Jonathan Villar’s Historically Bad Baserunning

Jonathan Villar made another baserunning error this past weekend, and his gaffes on the base paths have become common this season. While the specific errors he is making are obviously not the difference between the Brewers being in and out of the playoffs, they are still worrying because seasons like this one are at least partially useful for building winning habits. And whether or not Villar is in the Brewers’ future plans, he simply cannot make this many mistakes.

Baserunning itself has a weird value in the game. It is extraordinarily visible so mistakes seem to be magnified, but there simply isn’t that much difference between the best and worst baserunners. This is likely because the margins are so small; all players can score from second on doubles in the gap, and nearly no one is going to score from second on a routine ground ball to an infielder. Instead, players are dependent on exploiting small advantages for their value, and those opportunities simply do not arise very often.

Stolen bases are the most visible aspect of baserunning, so they are also likely one of the biggest determining factors in a player’s overall baserunning value. They are the aspect of baserunning that is most dependent on skill; good base stealers can in fact steal bases, and bad ones cannot. This gives the extra base gained when stealing more weight than simply going first-to-third because the range of players that can steal bases is much smaller.

It is for this reason that Villar’s baserunning struggles are so incredible. He is currently second in all of baseball with 50 steals this year, and yet he is a negative baserunner overall according to the BaseballProspectus BRR statistic. This is in direct contrast to the players around him on the stolen base leaderboard: Villar is a -2.9 on the basepaths, while Billy Hamilton is +11.2, Starling Marte is +5.2, Rajai Davis is +3.7, and Eduardo Nunez is +4.9.

While other statistics show that Villar is a positive baserunner, BRR includes additional categories that define Villar’s performance. BRR is comprised of a player’s Stolen Base Runs and Hit Advancement Runs, as well as Ground Advancement Runs, Air Advancement Runs, and Other Advancement Runs. These statistics judge players by expected runs created by the quality and number of baserunning opportunities.

When looking at Villar’s troubles in a more historical context, his struggles become even more pronounced. The full list of expansion-era players who have played at least 100 games in the middle of the diamond (shortstop, second base, or center field), have stolen at least fifty bases, and have a baserunning value worse than even -1 is Villar this year, Alex Sanchez in 2003, Eric Young in 1999, and Harold Reynolds in 1987.

This is an incredibly small list, and for that it is noteworthy. Good base-stealers are almost always good baserunners, if for no other reason than they are necessarily fast. But Villar is in rarified air this season, as the above list shows: only three other players have ever stolen fifty bases and been this bad overall on the basepaths.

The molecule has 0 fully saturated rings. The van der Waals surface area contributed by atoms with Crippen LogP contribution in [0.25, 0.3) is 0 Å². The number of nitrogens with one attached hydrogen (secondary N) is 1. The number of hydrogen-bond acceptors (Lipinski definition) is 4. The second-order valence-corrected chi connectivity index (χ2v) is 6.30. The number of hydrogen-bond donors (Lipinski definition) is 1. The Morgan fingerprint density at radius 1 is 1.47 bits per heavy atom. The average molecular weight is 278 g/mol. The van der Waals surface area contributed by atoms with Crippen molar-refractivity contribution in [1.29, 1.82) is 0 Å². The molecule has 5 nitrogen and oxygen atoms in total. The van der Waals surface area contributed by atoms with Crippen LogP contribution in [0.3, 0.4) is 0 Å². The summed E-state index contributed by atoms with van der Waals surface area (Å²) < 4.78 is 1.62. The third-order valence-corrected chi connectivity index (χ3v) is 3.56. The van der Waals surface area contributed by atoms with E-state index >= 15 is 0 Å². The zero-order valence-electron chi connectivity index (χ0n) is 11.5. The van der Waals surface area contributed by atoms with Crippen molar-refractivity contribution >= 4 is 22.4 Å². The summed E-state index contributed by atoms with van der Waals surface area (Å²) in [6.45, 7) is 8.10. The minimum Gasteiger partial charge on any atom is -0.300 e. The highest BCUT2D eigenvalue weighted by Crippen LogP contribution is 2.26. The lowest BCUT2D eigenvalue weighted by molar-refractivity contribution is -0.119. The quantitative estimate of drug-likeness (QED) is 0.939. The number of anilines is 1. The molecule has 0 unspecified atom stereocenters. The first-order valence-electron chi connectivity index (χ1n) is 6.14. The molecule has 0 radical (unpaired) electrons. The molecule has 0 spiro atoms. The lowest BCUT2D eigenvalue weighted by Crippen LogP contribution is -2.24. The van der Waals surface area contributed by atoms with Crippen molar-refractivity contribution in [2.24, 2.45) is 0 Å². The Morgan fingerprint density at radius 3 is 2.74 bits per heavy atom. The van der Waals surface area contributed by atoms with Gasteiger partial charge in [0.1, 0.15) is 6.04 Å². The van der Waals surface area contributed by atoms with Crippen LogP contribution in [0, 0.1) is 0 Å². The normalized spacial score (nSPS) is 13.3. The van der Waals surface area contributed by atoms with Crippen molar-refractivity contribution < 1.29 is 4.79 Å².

One of the issues here is that there isn’t a great way to fix this other than to urge Villar to use better judgment. Baserunning blunders aren’t generally mechanical errors (unless one is caught leaning and picked off), and so there isn’t necessarily a quick fix. Instead, Villar is the one who control his destiny in this area. He simply needs to make better decisions.

That is a frustrating place to be in as an organization. It is possible that Craig Counsell simply is not getting through to Villar, but that’s unlikely; after all, Villar is otherwise having a career year as his .291 TAv and 3.7 WARP far outstrip his career marks. However, there isn’t a clear explanation of why exactly Villar would be struggling so much on the bases. This issue is almost entirely within his head, so I don’t know that there is a way to truly evaluate what is going on.

There also probably isn’t a way to fix it other than hope it resolves itself over time. Fortunately, though, baserunning is so small a part of a player’s overall value that this doesn’t have a very large impact on Villar’s overall value. But it is concerning, and margins this small can make the difference in playoff races, so the Brewers will be hoping this issue fixes itself quickly.

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5 comments on “Jonathan Villar’s Historically Bad Baserunning”

Pat Folz

It’s amusing that of the four 50-SB/(<-1)-BRR players, three played for the Brewers (of course Young did not during the year he accomplished it).


I was amazed to hear on a Brewer broadcast earlier in the season Villar had made a bet with S Marte as to who would steal the most bases. That was all the explanation I needed as to why Villar would try to steal 3B with 2 out and Braun or Lucroy up. Then, while playing the Pirates in July, Villar stole 2B to go 2 up on Marte, and turned to the Pirate outfielder and held up 2 fingers. As incredible as it seems this may be the motivation “in his head” for the stolen base performance.

Nicholas Zettel

That’s fantastic! Baseball players are quite a fun bunch.

Mitchel Lichtman

50 SB and 16 CS is actually a pretty good SB rate and according to Fangraphs, he is +1.9 runs in “other” base running (advancing extra bases, getting thrown out on the bases, etc.).


Nicholas Zettel

Correct. But BP’s stat also includes running on additional plays, such as outs made on groundballs. BP is also judging baserunning based on runs expected, which also may account for differences.

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